With TCMUK’s Business Practitioners coaching and mentoring our customers internal team, a total of £700K+ efficiency savings, £1M in cash flow improvement and a 17% growth opportunity have been realised so far within the business, with further projects being highlighted for implementation over the next 2/3 years.

So remember, step back and look at the whole business not just the usual suspects (this goes for any size organisation) and you’ll be confident (and hopefully sleeping) knowing you are focused on the right things.

And don’t forget, if getting results like this is on your agenda and you’re looking for some sector expertise, call on 0330 311 2820

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The new ISO9001:2015 standard has arrived.

It focuses on a process-based approach with the aim to produce a desired outcome. Several changes have occurred from the 9001:2008 version: The process approach strongly emphasises that the Quality Management System has to be woven into and fully aligned with an organisation’s strategic direction.

The PDCA (plan-do-check-act) methodology is overlaid on the system of processes, which apply both to individual processes as well as the Quality Management System as a whole. A strong focus on risk-based thinking is required now! It is aimed at “preventing unfavourable outcomes,” such as non-conforming products and services.

The standard has now been published and there is a transition period of 3 years to make the necessary changes, so do you have a plan on how you will tackle it?

Quoting BSI, with more than a million organisations certified to ISO 9001, it’s the most widely recognised standard in the world. ISO 9001:2015 sets out requirements for quality management systems, and is suitable for all types of organisations.

It….

Enables you to better align and integrate multiple management standards

Takes a risk-based approach, becoming a tool for preventive action

Moves away from prescriptive paperwork

The standard is currently being rolled out, so if you are looking for a competitive edge within Production and Service areas, ISO9001:2015 maybe it.

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Re-Thinking Being Lean?????

I’ve recently read articles on Lean Manufacturing and in particular how certain businesses have been re-thinking the implementation of Lean.

Now for a bit of background on the articles. All of the business Leaders that started the implementation had been replaced and within 6 months of them being replaced the new Leader had decided to drop the programme. Now most of the stakeholder’s state that their objective is to address the challenges to delivering high-value to the customer, mmmmmm I wonder? By agreeing to drop a programme of business improvement?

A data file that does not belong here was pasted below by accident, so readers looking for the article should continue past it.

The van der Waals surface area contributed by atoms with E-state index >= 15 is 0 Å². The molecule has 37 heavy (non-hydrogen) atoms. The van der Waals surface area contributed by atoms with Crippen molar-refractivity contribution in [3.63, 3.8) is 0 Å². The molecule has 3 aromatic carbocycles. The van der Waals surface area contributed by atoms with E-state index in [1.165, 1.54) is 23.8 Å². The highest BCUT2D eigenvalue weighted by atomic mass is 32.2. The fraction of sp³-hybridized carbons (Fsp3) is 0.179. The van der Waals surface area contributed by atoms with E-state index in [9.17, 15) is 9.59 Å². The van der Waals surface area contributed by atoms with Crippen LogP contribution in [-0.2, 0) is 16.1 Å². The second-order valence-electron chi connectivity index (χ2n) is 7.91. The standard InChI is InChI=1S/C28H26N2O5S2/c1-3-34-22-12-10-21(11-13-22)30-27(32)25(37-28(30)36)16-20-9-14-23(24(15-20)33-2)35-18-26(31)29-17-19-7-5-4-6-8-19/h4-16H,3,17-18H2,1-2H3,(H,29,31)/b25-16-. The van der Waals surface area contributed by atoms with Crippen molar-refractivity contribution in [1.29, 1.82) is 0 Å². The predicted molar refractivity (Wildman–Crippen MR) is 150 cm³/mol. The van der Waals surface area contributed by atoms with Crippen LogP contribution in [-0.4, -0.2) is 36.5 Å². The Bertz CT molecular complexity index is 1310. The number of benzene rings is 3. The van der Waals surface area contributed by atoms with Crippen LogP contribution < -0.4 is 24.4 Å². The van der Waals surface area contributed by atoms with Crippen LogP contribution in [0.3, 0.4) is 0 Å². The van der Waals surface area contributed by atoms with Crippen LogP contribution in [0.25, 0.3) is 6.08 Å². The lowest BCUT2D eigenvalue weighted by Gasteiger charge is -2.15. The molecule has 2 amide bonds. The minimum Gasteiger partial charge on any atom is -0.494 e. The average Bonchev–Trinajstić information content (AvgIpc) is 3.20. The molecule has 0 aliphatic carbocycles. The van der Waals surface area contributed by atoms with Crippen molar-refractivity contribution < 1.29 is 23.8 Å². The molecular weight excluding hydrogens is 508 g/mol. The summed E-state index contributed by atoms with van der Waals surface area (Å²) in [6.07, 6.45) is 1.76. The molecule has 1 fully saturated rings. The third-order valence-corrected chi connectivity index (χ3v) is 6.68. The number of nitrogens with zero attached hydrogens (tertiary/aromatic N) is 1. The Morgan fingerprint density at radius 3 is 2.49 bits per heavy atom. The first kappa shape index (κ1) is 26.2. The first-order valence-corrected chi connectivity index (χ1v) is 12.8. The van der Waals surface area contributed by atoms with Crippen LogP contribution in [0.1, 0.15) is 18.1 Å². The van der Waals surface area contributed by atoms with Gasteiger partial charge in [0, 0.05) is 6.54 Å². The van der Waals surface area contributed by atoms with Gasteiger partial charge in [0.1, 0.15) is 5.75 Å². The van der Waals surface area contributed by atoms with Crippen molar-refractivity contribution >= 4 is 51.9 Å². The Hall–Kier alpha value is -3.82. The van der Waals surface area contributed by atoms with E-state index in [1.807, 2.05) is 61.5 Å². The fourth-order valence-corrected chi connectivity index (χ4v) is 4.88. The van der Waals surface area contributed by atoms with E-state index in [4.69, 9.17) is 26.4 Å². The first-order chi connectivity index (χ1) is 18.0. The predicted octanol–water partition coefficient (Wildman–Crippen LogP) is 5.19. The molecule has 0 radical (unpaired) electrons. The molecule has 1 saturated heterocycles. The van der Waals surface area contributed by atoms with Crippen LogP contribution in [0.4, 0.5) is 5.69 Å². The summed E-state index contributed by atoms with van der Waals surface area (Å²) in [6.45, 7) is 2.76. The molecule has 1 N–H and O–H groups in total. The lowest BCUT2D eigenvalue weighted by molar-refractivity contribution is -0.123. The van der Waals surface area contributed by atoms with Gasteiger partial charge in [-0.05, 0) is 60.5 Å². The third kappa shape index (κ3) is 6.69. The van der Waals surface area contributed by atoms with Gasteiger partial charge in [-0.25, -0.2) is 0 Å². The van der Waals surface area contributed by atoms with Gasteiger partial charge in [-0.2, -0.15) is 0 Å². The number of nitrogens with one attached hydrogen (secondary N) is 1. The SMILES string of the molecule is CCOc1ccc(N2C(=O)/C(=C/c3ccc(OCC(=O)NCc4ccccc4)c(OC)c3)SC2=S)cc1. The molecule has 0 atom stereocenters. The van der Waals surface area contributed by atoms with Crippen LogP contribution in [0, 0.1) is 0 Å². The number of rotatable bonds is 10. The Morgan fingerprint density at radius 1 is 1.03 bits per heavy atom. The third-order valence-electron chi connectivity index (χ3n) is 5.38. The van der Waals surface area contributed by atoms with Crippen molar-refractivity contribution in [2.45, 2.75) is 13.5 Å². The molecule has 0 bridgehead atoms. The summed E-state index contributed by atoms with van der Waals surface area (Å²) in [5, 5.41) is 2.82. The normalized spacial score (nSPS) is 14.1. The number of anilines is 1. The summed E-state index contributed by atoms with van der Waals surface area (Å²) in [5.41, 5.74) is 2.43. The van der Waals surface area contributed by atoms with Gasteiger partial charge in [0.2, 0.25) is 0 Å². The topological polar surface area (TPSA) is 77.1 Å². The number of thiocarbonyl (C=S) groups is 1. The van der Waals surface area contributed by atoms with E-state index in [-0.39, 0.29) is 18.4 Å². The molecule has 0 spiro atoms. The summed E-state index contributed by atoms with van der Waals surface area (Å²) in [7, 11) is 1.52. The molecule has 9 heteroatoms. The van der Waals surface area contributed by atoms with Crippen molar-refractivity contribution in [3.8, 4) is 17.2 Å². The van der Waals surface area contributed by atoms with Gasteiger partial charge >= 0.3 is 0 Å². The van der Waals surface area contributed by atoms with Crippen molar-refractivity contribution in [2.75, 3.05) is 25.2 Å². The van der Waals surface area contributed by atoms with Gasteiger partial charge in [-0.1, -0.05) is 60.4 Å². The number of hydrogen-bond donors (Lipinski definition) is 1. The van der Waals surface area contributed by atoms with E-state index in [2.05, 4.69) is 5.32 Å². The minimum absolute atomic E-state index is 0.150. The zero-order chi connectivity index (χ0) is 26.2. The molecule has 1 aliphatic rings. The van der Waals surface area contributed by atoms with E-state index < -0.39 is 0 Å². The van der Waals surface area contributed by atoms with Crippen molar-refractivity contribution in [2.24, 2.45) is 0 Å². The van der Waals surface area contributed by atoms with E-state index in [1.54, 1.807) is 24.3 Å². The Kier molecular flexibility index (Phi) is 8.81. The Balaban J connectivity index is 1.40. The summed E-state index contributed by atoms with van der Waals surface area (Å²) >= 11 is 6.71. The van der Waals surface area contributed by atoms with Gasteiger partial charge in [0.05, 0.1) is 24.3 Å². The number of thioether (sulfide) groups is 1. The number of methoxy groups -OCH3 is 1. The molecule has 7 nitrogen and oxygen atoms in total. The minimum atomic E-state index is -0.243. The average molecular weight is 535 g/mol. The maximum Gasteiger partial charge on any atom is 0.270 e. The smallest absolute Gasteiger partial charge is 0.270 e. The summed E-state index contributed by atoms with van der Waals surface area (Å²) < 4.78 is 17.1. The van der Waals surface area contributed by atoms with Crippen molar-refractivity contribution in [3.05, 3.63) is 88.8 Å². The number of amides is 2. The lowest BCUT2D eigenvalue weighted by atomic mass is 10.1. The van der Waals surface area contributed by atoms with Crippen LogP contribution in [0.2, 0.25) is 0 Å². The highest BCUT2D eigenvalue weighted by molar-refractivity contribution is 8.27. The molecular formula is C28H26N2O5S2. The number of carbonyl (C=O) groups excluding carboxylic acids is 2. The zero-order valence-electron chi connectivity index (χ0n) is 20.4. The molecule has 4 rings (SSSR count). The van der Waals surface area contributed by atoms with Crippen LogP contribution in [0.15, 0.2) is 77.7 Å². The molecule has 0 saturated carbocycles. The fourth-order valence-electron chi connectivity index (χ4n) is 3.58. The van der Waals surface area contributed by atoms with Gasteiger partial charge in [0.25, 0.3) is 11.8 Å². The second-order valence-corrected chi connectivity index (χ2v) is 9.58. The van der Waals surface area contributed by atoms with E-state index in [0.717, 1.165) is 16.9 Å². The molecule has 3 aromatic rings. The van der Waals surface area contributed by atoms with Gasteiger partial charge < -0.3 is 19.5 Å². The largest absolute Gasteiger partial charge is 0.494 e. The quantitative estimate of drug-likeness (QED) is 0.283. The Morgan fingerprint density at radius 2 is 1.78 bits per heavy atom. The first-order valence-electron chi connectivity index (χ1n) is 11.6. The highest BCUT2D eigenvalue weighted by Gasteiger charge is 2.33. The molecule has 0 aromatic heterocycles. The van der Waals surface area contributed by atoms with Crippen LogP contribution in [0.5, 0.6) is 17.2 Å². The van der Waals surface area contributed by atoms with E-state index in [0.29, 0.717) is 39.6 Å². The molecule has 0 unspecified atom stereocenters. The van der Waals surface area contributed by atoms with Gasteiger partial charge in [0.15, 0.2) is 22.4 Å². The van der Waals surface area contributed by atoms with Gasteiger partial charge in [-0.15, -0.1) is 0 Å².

Yes, lean takes time, yes lean utilises the front-line workers, yes you have to manage it and believe in it, but Lean is a long term strategy, a set of principles on how you do business, your business DNA. I wonder sometimes with the drive for instant results in a short space of time, particularly from stakeholders, the impatience for money, dividends, investors ultimately see the Leader that introduced the programme removed. This leads me to believe that stakeholders/leaders are either, ignorant, arrogant, none the wiser or have their own interest at heart, on what long term strategy and Implementation actually and physically means. I have been told about the removal of 11 Operations Managers over a 18 month period due to perceived lack of results, you cannot be that wrong in your recruitment process (or perhaps you can but that’s a separate discussion), so leads me to believe it’s the level above that’s the issue.

Now don’t get me wrong, if your haemorrhaging money within operations due to scrap or process variation don’t go and implement a 5S programme. Instead stop the haemorrhaging by attacking the root causes for variation and scrap, get controllable and predictable outputs. 5S may be part of the implementation but it’s not the saviour.

I worked in a number of businesses in my career and still see the same issues regarding short term results oriented thinking that has cost millions (and yes I mean millions in some cases). When I actually know that had the Lean Initiative programme, Operational Excellence, etc. been executed and maintained when it started, those losses wouldn’t have appeared and would have been quite the opposite.